The Peregrine Falcon is a bird of prey found all over the world; it is the most widespread raptor, and one of the most widely found bird species. It is faster than any other creature on the planet when it is diving towards its prey, reaching speeds of over 320 km (200 miles) per hour. Peregrines have been used as hunting birds for thousands of years, and during the Middle Ages, was considered the bird most appropriate for a prince to hunt with. The Peregrine Falcon can be found all over Australia, although it isn’t common, and it often nests on cliffs – it will even nest on high buildings in cities. The name Peregrine comes from the Latin for “to wander, to travel”, perhaps because Peregrines can travel widely, or because their nests are difficult to find. Peregrine is also the English form of the Latin name Peregrinus, meaning “wanderer, traveller”. There have been several saints named Peregrine, who no doubt chose the name because it can be understood as “pilgrim”. This is an aristocratic boy’s name that has the charming Perry as its short form.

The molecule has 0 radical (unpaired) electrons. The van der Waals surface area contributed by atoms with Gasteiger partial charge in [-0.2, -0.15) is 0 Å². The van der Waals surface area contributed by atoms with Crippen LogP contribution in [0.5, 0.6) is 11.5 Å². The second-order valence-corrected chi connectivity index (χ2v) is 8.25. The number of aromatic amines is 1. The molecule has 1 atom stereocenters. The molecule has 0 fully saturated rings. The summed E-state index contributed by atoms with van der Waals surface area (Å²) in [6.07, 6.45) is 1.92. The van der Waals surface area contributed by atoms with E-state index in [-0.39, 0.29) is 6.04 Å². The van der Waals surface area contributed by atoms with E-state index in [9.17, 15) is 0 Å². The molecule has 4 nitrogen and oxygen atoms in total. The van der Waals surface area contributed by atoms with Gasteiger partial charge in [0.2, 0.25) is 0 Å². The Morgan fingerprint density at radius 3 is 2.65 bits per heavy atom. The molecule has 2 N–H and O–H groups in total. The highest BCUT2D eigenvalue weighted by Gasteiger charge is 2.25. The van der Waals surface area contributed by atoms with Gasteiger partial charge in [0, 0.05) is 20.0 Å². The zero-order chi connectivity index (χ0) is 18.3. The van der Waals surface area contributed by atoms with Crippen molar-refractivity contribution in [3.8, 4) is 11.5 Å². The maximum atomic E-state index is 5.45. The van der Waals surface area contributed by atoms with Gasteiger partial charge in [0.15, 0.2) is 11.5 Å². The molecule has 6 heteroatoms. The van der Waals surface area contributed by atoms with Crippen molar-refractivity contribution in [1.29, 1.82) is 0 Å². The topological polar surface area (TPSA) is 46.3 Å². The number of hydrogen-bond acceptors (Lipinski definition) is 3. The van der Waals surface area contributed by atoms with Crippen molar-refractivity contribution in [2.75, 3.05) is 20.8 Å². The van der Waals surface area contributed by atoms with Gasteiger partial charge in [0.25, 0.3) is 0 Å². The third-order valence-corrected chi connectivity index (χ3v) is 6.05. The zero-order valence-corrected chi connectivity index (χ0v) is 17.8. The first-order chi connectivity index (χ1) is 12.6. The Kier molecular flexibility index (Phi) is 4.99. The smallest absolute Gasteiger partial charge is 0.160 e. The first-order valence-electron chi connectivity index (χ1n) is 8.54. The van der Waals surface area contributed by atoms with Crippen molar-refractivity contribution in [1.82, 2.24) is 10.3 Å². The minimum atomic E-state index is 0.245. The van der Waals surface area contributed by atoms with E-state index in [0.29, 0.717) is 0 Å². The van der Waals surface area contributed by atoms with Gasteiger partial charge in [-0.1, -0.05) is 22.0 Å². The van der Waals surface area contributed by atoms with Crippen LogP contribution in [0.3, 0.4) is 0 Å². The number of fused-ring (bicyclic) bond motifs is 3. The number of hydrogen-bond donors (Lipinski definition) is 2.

Philemon is the scientific name for the Friarbirds, which are native to Australasia. The most conspicuous of them is the Noisy Friarbird, which as its name suggests, can kick up a heck of a racket. Noisy Friarbirds are not considered beautiful, being dull brownish-grey with a bald black head, a little horn on its bill, and bright red eyes. They are often considered to be pests because of their constant cackling, and voracious love of fruit. Yet I love their comical ugliness and gregarious chatter. I even enjoy sharing our fruit with them, because they prefer the old fruit rotting on the ground, on which they become hilariously tipsy: it’s always a party with the Friarbirds. Philemon is a Greek name which means “loving, affectionate”, and in a fable by the Roman poet Ovid, Philemon was a old man of Ancient Greece. He and his wife Baucis showed great hospitality to the gods, despite their poverty, and as reward, were granted their dearest wish, which was to die together. When they did, they were transformed into two trees, which intertwined in a show of affection. There are two saints named Philemon, one of whom was a church leader in the New Testament. With Philomena and Phillipa hip names for girls, why not Philemon for a boy?